Fifth-grade art club students at Vandora Springs Elementary School continue to take a stand against cancer by painting and later auctioning items people can sit on.
The students paint chairs that are auctioned as part of the annual Chairs of Hope project, a fundraiser for the art club’s team in the Garner Relay for Life. This year’s auction is set for 6 to 7:30 p.m. Thursday, March 16, in the school cafeteria.
Chairs of Hope, like the annual Empty Bowl project benefiting Garner Area Ministries, is something art teacher Jim Hunt held at other schools in the past and brought with him to Vandora Springs 11 years ago.
Through the Empty Bowl project, students collect nonperishable food donations in exchange for their artwork. Chairs of Hope, Hunt has found, hits closer to home for some of his students.
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“There’s a lot of kids who worked on these chairs who had family members touched by cancer,” he said. “They’ve had that difficult connection. It’s always good to give an opportunity for the kids to use their gifts and talents, no matter what the outreach is. But Garner is one of the real Relay hotbeds, so it just made sense to work with that since it’s so popular.”
The auction has become popular.
The students paint 40 or so chairs every year. Bidding on each chair starts at $25 and rises by $5 per each additional bid.
The annual fundraising goal is $3,000. But last year, Chairs of Hope raised $6,456.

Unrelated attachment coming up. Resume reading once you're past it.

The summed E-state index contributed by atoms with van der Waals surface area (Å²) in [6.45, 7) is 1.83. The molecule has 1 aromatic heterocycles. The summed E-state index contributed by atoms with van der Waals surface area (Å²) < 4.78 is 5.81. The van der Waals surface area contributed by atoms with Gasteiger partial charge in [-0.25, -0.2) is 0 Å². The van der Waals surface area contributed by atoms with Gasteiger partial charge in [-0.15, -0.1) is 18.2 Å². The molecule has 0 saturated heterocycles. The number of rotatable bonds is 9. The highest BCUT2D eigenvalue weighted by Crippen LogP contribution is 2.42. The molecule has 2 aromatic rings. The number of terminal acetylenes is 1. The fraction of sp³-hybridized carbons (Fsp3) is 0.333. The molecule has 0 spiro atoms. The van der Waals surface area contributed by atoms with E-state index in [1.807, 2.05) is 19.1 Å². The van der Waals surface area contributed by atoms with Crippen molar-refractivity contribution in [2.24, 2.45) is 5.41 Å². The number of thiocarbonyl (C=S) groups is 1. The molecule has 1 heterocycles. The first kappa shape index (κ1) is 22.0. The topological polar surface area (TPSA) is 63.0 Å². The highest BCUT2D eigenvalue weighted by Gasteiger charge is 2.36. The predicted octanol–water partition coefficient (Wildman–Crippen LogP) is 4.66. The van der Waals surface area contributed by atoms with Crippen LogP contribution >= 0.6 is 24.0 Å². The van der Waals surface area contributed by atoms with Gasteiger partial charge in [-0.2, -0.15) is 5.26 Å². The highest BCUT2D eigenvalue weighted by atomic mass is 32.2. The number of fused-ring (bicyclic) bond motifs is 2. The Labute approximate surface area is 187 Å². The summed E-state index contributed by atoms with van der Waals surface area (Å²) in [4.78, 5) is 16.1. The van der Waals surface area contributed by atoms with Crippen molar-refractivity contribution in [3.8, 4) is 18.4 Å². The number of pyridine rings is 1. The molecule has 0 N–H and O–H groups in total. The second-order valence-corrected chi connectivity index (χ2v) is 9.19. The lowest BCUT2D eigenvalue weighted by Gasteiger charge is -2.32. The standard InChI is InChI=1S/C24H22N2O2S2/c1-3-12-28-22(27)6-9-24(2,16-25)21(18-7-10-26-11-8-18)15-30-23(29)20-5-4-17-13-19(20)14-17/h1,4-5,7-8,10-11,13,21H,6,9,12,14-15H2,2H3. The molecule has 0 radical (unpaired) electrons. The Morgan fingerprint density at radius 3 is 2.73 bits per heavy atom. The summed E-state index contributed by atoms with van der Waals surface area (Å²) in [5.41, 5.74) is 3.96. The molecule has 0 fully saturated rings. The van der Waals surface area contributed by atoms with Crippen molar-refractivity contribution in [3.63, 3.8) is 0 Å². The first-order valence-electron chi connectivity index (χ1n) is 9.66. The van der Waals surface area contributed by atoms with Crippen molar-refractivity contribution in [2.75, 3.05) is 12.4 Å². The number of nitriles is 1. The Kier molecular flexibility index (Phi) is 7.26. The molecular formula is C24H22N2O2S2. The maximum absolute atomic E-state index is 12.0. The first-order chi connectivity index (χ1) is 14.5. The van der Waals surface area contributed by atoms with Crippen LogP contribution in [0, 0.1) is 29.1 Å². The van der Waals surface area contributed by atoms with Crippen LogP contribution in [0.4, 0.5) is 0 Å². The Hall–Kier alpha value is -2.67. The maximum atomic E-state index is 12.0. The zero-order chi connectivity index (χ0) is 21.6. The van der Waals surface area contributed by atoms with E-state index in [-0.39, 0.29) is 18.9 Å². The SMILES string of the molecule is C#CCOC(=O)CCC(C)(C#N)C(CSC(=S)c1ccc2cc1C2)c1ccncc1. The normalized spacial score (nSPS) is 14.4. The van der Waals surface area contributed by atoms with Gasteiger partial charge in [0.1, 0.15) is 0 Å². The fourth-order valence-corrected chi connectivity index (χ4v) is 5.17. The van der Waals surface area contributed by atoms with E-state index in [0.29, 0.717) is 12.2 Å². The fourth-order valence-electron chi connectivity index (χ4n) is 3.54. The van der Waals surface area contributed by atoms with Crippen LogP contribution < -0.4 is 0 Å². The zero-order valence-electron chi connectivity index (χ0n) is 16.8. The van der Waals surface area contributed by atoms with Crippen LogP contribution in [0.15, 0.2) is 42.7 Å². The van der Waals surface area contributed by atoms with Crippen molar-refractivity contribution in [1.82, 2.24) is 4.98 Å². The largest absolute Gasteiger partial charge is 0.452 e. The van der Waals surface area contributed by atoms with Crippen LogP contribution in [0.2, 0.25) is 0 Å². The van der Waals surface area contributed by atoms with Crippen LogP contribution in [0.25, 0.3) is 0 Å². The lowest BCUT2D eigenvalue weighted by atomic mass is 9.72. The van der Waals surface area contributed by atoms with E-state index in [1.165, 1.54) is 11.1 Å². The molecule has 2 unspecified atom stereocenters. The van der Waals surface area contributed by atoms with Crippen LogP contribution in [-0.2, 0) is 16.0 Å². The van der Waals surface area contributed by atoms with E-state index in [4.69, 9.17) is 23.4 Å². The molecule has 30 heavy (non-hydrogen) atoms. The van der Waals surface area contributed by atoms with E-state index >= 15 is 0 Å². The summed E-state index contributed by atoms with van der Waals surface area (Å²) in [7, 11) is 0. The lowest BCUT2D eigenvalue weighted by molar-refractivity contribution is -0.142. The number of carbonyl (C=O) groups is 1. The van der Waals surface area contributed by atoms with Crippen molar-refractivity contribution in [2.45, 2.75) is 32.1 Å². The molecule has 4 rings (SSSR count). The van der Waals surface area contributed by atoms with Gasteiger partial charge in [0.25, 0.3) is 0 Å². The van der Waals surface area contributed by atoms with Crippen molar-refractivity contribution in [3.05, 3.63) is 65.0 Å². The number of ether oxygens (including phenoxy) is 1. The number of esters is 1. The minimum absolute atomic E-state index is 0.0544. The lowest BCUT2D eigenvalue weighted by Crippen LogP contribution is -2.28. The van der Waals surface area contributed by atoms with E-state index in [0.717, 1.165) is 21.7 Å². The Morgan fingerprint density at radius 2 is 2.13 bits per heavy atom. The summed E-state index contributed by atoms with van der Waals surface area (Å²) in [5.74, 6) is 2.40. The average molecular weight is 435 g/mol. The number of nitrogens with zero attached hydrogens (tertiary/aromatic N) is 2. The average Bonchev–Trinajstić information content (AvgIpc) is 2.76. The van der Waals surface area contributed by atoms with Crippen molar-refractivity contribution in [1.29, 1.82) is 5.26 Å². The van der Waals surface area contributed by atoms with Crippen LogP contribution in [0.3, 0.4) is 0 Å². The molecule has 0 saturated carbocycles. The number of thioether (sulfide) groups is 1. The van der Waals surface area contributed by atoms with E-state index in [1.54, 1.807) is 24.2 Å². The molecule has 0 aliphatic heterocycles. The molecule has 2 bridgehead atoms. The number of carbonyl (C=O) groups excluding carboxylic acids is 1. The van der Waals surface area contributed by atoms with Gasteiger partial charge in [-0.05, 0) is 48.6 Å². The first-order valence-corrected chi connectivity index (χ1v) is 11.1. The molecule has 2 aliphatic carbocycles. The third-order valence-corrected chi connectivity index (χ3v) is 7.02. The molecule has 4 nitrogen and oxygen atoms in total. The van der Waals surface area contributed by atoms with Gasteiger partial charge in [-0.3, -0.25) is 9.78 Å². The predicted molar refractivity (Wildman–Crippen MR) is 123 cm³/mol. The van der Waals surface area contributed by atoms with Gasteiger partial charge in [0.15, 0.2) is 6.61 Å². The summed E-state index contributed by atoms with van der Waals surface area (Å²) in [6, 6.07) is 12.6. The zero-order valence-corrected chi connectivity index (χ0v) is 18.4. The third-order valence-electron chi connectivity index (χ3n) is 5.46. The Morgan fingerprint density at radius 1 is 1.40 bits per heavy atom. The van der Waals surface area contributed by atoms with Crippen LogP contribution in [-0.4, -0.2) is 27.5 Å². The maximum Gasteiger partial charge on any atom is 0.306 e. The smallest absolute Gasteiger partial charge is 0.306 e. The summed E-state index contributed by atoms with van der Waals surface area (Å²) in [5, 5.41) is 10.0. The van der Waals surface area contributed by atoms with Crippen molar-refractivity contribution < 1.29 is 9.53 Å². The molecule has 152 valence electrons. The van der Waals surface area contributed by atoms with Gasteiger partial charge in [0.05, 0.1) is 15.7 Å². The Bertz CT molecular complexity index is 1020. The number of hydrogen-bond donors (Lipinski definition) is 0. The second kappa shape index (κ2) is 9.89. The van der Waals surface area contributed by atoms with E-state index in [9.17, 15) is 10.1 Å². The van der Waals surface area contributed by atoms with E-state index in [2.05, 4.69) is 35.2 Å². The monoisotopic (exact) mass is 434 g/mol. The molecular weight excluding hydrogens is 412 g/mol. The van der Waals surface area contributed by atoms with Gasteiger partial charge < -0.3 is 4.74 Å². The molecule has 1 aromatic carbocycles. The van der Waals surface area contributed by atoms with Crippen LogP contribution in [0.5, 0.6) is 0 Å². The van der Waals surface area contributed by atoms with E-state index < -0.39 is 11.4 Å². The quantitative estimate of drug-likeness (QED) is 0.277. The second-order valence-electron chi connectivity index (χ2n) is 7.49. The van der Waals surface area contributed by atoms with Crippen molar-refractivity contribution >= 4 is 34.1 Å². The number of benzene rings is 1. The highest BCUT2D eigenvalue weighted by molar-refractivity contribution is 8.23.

“They definitely come back year after year, and we know we can always count on them to support Relay for Life,” said Garner Relay chair Jill Cottengim.
Cottengim’s daughters took part in Chairs of Hope when they were students at Vandora Springs.
“It’s a good way to raise awareness for the kids,” she said. “It’s important for the kids to learn to give back.”
Though Hunt isn’t on social media, he said Relay folks and other supporters have used those channels to grow interest in the auction, and that has made a difference.
It likely helps that the Garner Relay for Life is one of the largest Relays in the 13 counties making up the American Cancer Society’s Raleigh market.
“With any charitable event, there’s always going to be people who have heard of it, but not connected with it,” Hunt said. “So it’s good to go through as many outlets as possible to try to pull in as many people as we can that particular evening.”
For the second year, local businesses have been given the opportunity to donate $100 to paint a chair that represents either their business or follows the students’ annual theme. Those chairs will also be auctioned off, and people can make small donations to vote on the best business chair.